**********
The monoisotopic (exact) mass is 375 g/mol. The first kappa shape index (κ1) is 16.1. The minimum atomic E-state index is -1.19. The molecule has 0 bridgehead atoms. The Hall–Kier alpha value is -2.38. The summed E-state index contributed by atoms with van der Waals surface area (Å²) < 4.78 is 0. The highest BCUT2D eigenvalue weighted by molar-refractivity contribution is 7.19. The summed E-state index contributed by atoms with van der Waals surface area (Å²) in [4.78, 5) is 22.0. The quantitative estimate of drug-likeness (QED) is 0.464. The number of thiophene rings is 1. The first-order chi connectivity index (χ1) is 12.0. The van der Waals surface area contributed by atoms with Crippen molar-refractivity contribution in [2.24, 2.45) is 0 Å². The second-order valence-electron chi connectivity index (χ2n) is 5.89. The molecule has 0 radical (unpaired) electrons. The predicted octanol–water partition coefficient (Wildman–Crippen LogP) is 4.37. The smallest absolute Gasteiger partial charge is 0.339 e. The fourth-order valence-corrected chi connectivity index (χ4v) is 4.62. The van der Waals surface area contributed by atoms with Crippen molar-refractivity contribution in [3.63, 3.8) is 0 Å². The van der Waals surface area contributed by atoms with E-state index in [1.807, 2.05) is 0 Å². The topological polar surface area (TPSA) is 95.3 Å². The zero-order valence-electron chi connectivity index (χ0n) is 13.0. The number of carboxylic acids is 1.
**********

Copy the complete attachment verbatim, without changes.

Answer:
The monoisotopic (exact) mass is 375 g/mol. The first kappa shape index (κ1) is 16.1. The minimum atomic E-state index is -1.19. The molecule has 0 bridgehead atoms. The Hall–Kier alpha value is -2.38. The summed E-state index contributed by atoms with van der Waals surface area (Å²) < 4.78 is 0. The highest BCUT2D eigenvalue weighted by molar-refractivity contribution is 7.19. The summed E-state index contributed by atoms with van der Waals surface area (Å²) in [4.78, 5) is 22.0. The quantitative estimate of drug-likeness (QED) is 0.464. The number of thiophene rings is 1. The first-order chi connectivity index (χ1) is 12.0. The van der Waals surface area contributed by atoms with Crippen molar-refractivity contribution in [2.24, 2.45) is 0 Å². The second-order valence-electron chi connectivity index (χ2n) is 5.89. The molecule has 0 radical (unpaired) electrons. The predicted octanol–water partition coefficient (Wildman–Crippen LogP) is 4.37. The smallest absolute Gasteiger partial charge is 0.339 e. The fourth-order valence-corrected chi connectivity index (χ4v) is 4.62. The van der Waals surface area contributed by atoms with Crippen molar-refractivity contribution in [3.63, 3.8) is 0 Å². The van der Waals surface area contributed by atoms with E-state index in [1.807, 2.05) is 0 Å². The topological polar surface area (TPSA) is 95.3 Å². The zero-order valence-electron chi connectivity index (χ0n) is 13.0. The number of carboxylic acids is 1.